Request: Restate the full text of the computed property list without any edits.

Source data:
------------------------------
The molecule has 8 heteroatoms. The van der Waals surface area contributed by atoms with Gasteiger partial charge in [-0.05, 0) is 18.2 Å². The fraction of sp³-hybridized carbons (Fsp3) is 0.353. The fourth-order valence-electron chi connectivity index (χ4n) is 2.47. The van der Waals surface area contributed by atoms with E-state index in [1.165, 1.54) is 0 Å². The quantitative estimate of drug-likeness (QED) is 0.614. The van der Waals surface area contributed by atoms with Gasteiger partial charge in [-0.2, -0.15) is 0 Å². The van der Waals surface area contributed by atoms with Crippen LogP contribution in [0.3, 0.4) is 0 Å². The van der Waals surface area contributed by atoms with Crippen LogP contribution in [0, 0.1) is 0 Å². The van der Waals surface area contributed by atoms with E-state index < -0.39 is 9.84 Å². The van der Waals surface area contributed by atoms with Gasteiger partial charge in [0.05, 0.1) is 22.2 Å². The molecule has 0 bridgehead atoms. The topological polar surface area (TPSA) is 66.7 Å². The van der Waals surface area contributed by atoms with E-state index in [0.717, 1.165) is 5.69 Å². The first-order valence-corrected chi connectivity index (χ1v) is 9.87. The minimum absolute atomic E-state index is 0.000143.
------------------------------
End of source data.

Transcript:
The molecule has 8 heteroatoms. The van der Waals surface area contributed by atoms with Gasteiger partial charge in [-0.05, 0) is 18.2 Å². The fraction of sp³-hybridized carbons (Fsp3) is 0.353. The fourth-order valence-electron chi connectivity index (χ4n) is 2.47. The van der Waals surface area contributed by atoms with E-state index in [1.165, 1.54) is 0 Å². The quantitative estimate of drug-likeness (QED) is 0.614. The van der Waals surface area contributed by atoms with Gasteiger partial charge in [-0.2, -0.15) is 0 Å². The van der Waals surface area contributed by atoms with Crippen LogP contribution in [0.3, 0.4) is 0 Å². The van der Waals surface area contributed by atoms with Crippen LogP contribution in [0, 0.1) is 0 Å². The van der Waals surface area contributed by atoms with E-state index < -0.39 is 9.84 Å². The van der Waals surface area contributed by atoms with Gasteiger partial charge in [0.05, 0.1) is 22.2 Å². The molecule has 0 bridgehead atoms. The topological polar surface area (TPSA) is 66.7 Å². The van der Waals surface area contributed by atoms with E-state index in [0.717, 1.165) is 5.69 Å². The first-order valence-corrected chi connectivity index (χ1v) is 9.87. The minimum absolute atomic E-state index is 0.000143.